By: Felicity Henderson
According to the ACLU, or the American Civil Liberties Union of Utah’s web page, “QSAs are often formed as non-curricular clubs, which are student clubs that are not directly related to a school’s curriculum. In contrast, curricular clubs relate directly to subjects taught in school. The federal Equal Access Act applies to non-curricular clubs. Under the Equal Access Act, if a public high school allows any non-curricular student group access to school resources, then it must provide all other non-curricular student groups–including QSAs–equal access to the school’s resources. If the school treats some non-curricular clubs differently than others, then it risks losing its federal funding.”
But, attending the school at the Local High School, there was a QSA that was denied, and with help of ACLU got approved after a long fight with the faculty of the Washington County School district in St. George Utah.
The QSA that is the topic of this paper is the small town High School’s Gay-Straight Alliance club. For people who don’t know what that would entail, it is a club that bands together LGBTQ and heterosexual students. And creates a safe space and time to talk about their school experience as well as find peers who they know would accept and befriend them.
A year before I joined the club, and became its Vice President and then President, my peers were fighting to start the GSA. The faculty of a St. George High School did not believe that it was an appropriate group to have on campus. And refused to let the club form. A fellow student, who we’ll call Jane, fought to have that overturned. She got into contact with ACLU and asked for help. Could they please help us form a GSA, in our relatively small town, whose citizens were (for the majority) LDS?
In the LDS religion, they do not believe in people being LGBTQ, for the most part. (Not all LDS members are like this. In fact, quite a few LDS friends who are open minded and amazing.) But, unfortunately, not all members are the same in this stance.
Additionally, it is hard to say if the LDS beliefs interfered with the faculty not wanted the group on their High School campus, but one can speculate.
And interviewing the Teacher, Mrs. Johnson*, who helped start the club right in her classroom, I asked: Did you ever get pushback from any of the faculty/districts about the GSA originating? How did you respond?
“No pushback. The pushback came before I was involved. Several individual school administrations were making it very difficult for students to start GSA clubs, and the ACLU came to St. George and met with the district administration. After that meeting, the schools were instructed to allow GSA clubs to form while following the same district extra-curricular club rules as other clubs.”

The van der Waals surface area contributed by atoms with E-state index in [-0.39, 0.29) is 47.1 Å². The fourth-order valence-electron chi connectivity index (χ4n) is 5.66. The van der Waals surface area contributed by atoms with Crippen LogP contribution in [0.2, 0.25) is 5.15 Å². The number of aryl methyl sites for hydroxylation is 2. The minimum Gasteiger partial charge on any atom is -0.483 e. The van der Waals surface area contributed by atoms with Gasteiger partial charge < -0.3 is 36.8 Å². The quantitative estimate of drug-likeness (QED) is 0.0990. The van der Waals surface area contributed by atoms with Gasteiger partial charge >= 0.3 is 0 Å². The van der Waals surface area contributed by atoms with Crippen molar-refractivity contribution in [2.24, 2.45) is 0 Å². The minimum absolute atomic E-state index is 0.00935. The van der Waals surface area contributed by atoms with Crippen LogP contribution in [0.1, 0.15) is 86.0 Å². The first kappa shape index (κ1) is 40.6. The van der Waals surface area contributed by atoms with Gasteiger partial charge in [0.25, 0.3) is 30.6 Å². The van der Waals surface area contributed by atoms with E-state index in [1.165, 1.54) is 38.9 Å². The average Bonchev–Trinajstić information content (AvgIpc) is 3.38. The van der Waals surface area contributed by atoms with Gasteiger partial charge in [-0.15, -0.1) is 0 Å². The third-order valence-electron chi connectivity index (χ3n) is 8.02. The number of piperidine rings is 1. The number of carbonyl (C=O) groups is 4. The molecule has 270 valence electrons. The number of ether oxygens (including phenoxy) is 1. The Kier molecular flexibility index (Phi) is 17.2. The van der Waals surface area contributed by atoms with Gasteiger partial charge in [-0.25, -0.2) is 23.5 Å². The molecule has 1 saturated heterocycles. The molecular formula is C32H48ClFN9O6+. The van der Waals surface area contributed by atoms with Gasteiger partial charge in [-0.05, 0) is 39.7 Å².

I also asked, When moving schools, are you still active in their respective GSA’s?
DHHS didn’t have an active GSA when I arrived last year. I had a few students approach me about my willingness to advise a club, and I told them, of course, I’d be the advisor. Nothing ever manifested from their interest.
This year, another student approached me and this time that student followed through and filed the necessary paperwork with the office. The club was approved and we are officially a club beginning in January. I hope there is the same kind of connection and safety as there was at PVHS.
Going into the influence of the GSA on the High School and asking a fellow the High School graduate, named Brett* he knew little of the club.
“Is that like the Girls Soccer? Something? Ha-ha, I don’t really know.”
And a recent graduate (class of 2015) if he knew of the GSA, John* stated, “Oh yeah, it’s like the gay club or something. They are cool.”
It is easy to see that there was a large controversy and a lot of people had to get involved to get a club that many people are not even aware of or care about were all for nothing. But to those who went to the club, it held high importance. Asking Mrs. Johnson a few more questions I purposed the question,
What is your favorite part about being in the GSA?
“Getting to know students was always my favorite part. It also made me happy knowing that my classroom was indeed a safe place for kiddos to congregate and a place that they knew they were accepted for who they were.”
So, in the end, it is clear to see that, thought there was struggle to from the club, in the beginning, there is no reason for the club to be a controversy again to those at that little High School.